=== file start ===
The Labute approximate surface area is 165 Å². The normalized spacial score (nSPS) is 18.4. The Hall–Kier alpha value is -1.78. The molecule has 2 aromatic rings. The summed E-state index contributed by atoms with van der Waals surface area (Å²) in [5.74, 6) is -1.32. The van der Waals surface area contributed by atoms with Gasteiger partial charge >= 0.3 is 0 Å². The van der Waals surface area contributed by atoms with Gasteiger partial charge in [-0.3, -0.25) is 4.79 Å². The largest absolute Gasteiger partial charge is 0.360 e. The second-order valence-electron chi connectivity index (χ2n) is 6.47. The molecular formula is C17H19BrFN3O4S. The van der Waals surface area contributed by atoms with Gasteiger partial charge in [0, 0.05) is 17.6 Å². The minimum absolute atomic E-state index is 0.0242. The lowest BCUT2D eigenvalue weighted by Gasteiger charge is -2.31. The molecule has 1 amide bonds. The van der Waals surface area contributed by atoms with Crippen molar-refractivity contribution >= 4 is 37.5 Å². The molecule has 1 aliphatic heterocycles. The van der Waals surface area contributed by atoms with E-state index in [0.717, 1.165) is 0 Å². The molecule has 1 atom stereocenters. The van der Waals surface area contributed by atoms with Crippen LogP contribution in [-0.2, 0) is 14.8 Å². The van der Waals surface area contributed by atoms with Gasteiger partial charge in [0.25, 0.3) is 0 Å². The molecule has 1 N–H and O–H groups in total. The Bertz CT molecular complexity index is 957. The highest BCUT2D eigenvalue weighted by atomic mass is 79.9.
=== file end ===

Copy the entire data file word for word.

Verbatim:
The Labute approximate surface area is 165 Å². The normalized spacial score (nSPS) is 18.4. The Hall–Kier alpha value is -1.78. The molecule has 2 aromatic rings. The summed E-state index contributed by atoms with van der Waals surface area (Å²) in [5.74, 6) is -1.32. The van der Waals surface area contributed by atoms with Gasteiger partial charge >= 0.3 is 0 Å². The van der Waals surface area contributed by atoms with Gasteiger partial charge in [-0.3, -0.25) is 4.79 Å². The largest absolute Gasteiger partial charge is 0.360 e. The second-order valence-electron chi connectivity index (χ2n) is 6.47. The molecular formula is C17H19BrFN3O4S. The van der Waals surface area contributed by atoms with Gasteiger partial charge in [0, 0.05) is 17.6 Å². The minimum absolute atomic E-state index is 0.0242. The lowest BCUT2D eigenvalue weighted by Gasteiger charge is -2.31. The molecule has 1 amide bonds. The van der Waals surface area contributed by atoms with Crippen molar-refractivity contribution >= 4 is 37.5 Å². The molecule has 1 aliphatic heterocycles. The van der Waals surface area contributed by atoms with E-state index in [0.717, 1.165) is 0 Å². The molecule has 1 atom stereocenters. The van der Waals surface area contributed by atoms with Crippen LogP contribution in [-0.2, 0) is 14.8 Å². The van der Waals surface area contributed by atoms with Gasteiger partial charge in [0.25, 0.3) is 0 Å². The molecule has 1 N–H and O–H groups in total. The Bertz CT molecular complexity index is 957. The highest BCUT2D eigenvalue weighted by atomic mass is 79.9.